Sophie’s Story

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Sophie’s Story
Apr 24
Sophie’s Story

Sophie was born on May 31st 2008. She weighed 8lbs 2ozs and had 9’s for her apgar scores. She was often commented on as being a petite featured, little, doll with pretty eyes. Little did we know her vision would be one of the first signals something was amiss.

​At around 2 ½ months of age it was noticed she was not tracking. She did not look when I walked into a room, and she did not smile when my face was before hers. All very hard as these are a mothers “firsts” in her bond with her child. She would go to anyone. It broke my heart.

​At around 4 months of age her “morrow effect” type reflexes were noted as abnormal as she in my mind should no longer have been doing those. This could not be considered abnormal yet since the possibility for the “startle reflex” still existed. Her vision had become even more worrisome at this point.

​At 6 months of age, she went for her well baby. We were also getting family flu shots so it was quite hectic that day. I did not get all the answers I wanted so back I went days later. I had her pediatrician look more closely at her eyes and development. She too, at this point began to have suspicions that something was wrong. She also noted no dilation while the overhead light was off and another light was shown in her eyes. So we were referred to the ophthalmologist.

​At the ophthalmologist’s we found out she had Optic Nerve Hypoplasia. It was presented as a visual impairment that occurred because the optic nerve which normally has 100 million nerves connecting from the eye to the brain was less some unknown number. We went home thankful she was not blind as we feared and instead was placed in the mild range. We were also told she could gain back vision as the brain developed. It could take 6 months or more it was anyone’s guess. So we thought she would be the gal with the “strong contacts” and breathed a sigh of relief. We were also referred for an MRI. at this point and that came back normal. Not so bad, really. We were then referred to the Neurologist as a precaution for the “morrow effect” type behaviors. Few concerns were noted and we were sent home to come back in six months. However, an EEG. was called for “just in case” of seizure activity. We were also referred to genetics and an endocrinologist. She had blood work drawn for a chromosome study and hormone level baseline. Since they were relatively uneventful specialist visits I will not dwell there. Then came the time for her EEG. We arrived at the hospital not knowing what to expect. We waited in the sleep center, and after a few minutes they took her back and marked up her head with red X’s, put glue on her head, and stuck electrodes all over her head. She was swaddled up so she would not fight while they were doing this. We concluded that test, and went home mentally exhausted. How much more? Little did we know.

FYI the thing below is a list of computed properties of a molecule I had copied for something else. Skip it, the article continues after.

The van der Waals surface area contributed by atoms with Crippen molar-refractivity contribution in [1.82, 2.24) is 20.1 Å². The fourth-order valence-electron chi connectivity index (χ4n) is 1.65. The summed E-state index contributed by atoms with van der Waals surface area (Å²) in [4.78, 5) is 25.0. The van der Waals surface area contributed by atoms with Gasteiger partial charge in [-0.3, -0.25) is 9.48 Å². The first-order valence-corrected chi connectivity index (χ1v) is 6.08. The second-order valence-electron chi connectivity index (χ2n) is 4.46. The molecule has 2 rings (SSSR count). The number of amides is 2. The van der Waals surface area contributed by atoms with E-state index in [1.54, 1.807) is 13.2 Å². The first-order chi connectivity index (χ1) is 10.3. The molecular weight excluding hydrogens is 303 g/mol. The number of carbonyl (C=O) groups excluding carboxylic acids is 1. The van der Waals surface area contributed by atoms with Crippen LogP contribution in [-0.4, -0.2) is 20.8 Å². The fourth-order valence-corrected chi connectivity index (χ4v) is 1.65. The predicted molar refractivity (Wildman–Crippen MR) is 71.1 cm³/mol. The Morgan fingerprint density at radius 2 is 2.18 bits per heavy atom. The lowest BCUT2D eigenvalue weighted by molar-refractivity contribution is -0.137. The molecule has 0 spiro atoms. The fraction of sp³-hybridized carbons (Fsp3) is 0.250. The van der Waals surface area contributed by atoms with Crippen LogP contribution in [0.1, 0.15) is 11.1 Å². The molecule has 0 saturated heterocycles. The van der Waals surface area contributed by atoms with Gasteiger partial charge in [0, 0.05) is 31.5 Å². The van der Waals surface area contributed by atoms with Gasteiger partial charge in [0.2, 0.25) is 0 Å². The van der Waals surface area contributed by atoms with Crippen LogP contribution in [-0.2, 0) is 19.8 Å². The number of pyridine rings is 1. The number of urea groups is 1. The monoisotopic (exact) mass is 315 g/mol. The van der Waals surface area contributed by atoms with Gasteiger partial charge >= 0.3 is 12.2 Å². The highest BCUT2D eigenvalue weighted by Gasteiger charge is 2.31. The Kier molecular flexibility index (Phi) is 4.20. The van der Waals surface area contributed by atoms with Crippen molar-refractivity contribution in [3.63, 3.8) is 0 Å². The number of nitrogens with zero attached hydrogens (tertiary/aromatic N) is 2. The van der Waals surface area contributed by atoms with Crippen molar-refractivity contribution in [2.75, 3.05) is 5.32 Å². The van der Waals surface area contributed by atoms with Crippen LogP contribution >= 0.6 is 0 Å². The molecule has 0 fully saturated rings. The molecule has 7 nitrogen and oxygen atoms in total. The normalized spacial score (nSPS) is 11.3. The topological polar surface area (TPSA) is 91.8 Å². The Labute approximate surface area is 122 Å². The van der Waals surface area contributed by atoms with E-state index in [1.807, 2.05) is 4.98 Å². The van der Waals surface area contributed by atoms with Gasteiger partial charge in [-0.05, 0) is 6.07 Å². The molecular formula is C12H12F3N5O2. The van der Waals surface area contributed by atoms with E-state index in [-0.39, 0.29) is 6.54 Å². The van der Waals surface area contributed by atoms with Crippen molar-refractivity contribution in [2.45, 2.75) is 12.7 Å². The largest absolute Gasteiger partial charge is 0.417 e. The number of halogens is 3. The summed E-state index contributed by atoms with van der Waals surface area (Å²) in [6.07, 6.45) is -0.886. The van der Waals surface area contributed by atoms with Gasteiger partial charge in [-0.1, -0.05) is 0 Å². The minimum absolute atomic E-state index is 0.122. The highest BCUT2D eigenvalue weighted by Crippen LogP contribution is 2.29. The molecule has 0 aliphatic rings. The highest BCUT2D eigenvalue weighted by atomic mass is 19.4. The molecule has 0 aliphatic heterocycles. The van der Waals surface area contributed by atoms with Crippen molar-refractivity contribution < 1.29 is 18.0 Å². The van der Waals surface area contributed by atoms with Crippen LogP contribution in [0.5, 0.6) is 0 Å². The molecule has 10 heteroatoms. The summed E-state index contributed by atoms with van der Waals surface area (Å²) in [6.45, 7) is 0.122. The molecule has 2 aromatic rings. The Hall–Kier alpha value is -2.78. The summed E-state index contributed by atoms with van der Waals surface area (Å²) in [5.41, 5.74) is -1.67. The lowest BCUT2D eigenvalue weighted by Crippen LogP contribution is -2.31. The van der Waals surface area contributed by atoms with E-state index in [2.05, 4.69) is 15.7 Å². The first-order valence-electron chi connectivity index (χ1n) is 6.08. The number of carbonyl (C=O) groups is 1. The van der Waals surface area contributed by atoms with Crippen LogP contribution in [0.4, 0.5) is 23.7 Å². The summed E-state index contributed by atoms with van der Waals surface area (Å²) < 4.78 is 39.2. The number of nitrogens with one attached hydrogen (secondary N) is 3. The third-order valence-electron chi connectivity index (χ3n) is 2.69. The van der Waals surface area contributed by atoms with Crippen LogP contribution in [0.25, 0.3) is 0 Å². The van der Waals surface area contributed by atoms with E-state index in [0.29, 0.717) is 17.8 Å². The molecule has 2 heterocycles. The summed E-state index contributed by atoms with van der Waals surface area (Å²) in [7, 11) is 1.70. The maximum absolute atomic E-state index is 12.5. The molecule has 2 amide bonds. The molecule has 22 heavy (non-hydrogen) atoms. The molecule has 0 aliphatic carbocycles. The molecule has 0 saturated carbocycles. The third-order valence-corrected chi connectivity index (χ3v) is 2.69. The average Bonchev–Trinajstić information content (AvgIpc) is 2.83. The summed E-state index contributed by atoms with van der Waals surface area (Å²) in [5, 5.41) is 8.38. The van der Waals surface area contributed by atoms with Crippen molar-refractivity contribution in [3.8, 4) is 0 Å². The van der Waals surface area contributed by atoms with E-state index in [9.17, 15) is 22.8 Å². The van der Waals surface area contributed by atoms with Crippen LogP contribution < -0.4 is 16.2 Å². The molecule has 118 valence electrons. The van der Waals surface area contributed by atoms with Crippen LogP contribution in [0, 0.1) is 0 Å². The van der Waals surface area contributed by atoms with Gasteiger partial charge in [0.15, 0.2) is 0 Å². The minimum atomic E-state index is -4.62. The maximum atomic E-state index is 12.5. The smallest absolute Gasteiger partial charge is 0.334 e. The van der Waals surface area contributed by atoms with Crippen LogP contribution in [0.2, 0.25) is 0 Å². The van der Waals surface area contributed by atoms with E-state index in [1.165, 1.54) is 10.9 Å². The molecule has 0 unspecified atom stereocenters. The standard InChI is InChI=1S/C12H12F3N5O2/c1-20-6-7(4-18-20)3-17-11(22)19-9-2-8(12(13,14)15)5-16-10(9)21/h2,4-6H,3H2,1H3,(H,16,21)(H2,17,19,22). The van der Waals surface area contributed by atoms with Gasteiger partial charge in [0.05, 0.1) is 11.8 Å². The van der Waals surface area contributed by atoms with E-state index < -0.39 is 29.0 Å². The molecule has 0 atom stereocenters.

I called and called “Neuro” leaving message after message for the results. I was told the typical turnaround was 48 hours. I was now on the seventh day when the phone rang and a resident told me she would have contacted us sooner if the results were abnormal. She was calling the test normal. I was very frustrated as the neurophysiology report concluded it was not normal as they could not rule out sucking artifact. If you could not rule out the abnormality between a pacifier and a seizure (and that is what she was being tested for) how could you call it normal? I later sent an email to the resident and asked her to send it to her attending and have him read it, and tell me, if with all certainty he could read it as normal. I will never forget his first line back. “This is not normal”.​

I had their attention and now we went back for an ambulatory EEG. She was hooked back up with all those electrodes, but this time they used stronger glue that takes a nail polish remover type solvent to get it off. We then brought her back home with her EEG equipment in a little backpack and her head wrapped up like a “swammy”. (We have used humor all along and it has saved our sanity.) My two year old swore she stole her backpack and immediately tugged to get it back. After we found hers I was on guard for 2 days and never let an eye waver off her. Very draining. We went back and had the electrodes removed two days later after my mother viewed a spasm or “event”.